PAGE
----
2. Does a friend, relative or neighbor have a key to get into your home? Luckily Keith thought ahead and gave Elaine a key. This made it easier for someone to check on him and his fur babies.
  3. Talk to your family. Do not assume they will take care of your fur friends. What other options are there? Who could help? Have a plan in place like Keith did.
  4. Have a sticker on your door and window to let EMS know there is a pet inside. Have contact information on your refrigerator so they know who can care for your pets.

 

Consider adding a provision to your estate plan. This is especially important if you have exotic animals or pets with special needs. After all, your fur babies are your family too. Make sure they are well taken care of.

Long Term Care Options

Making Sense of Long-Term Care: Know Your Options to Plan for Your Needs

 

We spend much of our adult years planning for retirement, but as that time approaches, our financial goals start to shift and other needs come into focus. Of course, it’s impossible to know for sure whether you will need long-term care or for how long, but there are some risk factors that can help predict the likelihood. Whether you’re approaching retirement or already retired, now is the time to think about those risk factors and start planning ahead.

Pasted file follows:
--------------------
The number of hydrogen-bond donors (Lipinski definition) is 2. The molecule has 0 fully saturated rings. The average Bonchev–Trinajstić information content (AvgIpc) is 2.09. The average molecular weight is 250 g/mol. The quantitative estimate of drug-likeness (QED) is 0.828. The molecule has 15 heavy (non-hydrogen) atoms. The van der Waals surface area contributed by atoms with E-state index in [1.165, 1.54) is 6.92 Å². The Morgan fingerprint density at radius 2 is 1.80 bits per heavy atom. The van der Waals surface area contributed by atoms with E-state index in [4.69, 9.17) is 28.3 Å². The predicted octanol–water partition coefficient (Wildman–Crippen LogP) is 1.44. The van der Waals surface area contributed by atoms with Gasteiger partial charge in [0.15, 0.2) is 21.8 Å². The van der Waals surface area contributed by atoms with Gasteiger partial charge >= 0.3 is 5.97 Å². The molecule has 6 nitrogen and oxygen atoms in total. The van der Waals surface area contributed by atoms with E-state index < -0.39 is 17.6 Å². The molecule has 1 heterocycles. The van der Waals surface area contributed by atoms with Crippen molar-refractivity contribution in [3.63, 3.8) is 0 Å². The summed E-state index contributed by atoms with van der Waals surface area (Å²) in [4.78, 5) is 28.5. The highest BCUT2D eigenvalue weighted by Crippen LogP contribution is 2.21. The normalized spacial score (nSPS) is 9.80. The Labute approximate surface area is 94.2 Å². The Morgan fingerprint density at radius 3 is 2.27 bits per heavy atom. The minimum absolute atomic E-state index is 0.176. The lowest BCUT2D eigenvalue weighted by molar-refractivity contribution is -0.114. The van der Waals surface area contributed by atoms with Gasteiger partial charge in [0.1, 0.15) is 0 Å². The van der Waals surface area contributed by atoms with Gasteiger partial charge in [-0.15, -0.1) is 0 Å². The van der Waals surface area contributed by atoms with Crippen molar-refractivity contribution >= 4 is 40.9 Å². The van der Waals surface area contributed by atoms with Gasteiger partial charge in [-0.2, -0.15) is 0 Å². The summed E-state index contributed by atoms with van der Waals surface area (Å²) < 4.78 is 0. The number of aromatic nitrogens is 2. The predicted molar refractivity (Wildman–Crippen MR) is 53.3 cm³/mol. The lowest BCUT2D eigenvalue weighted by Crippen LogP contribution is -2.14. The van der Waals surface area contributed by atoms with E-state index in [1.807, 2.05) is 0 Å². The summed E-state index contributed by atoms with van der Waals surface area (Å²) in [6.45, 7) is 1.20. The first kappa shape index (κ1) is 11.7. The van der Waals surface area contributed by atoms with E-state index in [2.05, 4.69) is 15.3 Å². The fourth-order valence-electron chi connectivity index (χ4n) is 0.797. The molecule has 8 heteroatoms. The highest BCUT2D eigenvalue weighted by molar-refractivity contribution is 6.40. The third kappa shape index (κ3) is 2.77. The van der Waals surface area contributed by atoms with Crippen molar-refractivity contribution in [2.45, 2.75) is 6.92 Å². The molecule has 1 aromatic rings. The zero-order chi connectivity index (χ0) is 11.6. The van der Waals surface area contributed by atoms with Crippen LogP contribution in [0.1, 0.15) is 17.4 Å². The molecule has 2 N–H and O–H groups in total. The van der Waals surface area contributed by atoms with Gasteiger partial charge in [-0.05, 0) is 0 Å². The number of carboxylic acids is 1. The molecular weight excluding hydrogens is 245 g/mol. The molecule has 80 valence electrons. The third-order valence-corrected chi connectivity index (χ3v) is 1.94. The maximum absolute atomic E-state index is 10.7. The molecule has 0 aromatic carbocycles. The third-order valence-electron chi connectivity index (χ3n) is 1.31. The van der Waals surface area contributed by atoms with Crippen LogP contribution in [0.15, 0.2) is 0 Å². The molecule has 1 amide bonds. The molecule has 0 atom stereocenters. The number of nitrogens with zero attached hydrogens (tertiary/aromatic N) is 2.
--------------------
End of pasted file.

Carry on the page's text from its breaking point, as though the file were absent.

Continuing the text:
What are Your Risk Factors?

 

Over half of Americans turning 65 today will develop a disability serious enough to require long-term care. According to HuffPost, the two most common reasons people need some form of long-term care are dementia and disability. You may not be able to predict these things, but you can ask yourself a few questions that affect your likelihood of needing long-term care.

 

 

  • Are there hereditary illnesses and conditions that could impact you? Dementia, Alzheimer’s, and stroke all have genetic components, so if you have a family history of any of these debilitating illnesses, your risk of needing long-term care may be higher.

 

  • What lifestyle choices are you making now? You can’t change your genetics, but lifestyle factors play a huge role in your risk of having problems later. For example, high blood pressure, diabetes, and smoking are just a few of the lifestyle factors that lead to a higher risk of stroke.

 

  • What other factors raise your risk? A few other factors that are out of your control may also raise your risk. Women are more likely than men, and single people are more likely than married people to need long-term care.

 

  • How close are you to retirement? The earlier you start saving for long-term care costs, the better. If you plan to get a long-term care insurance policy, AARP recommends shopping in your 50s or 60s. As you get older, premiums will be higher, and worse health could prevent you from getting the best coverage.

 

What Can You Do Now?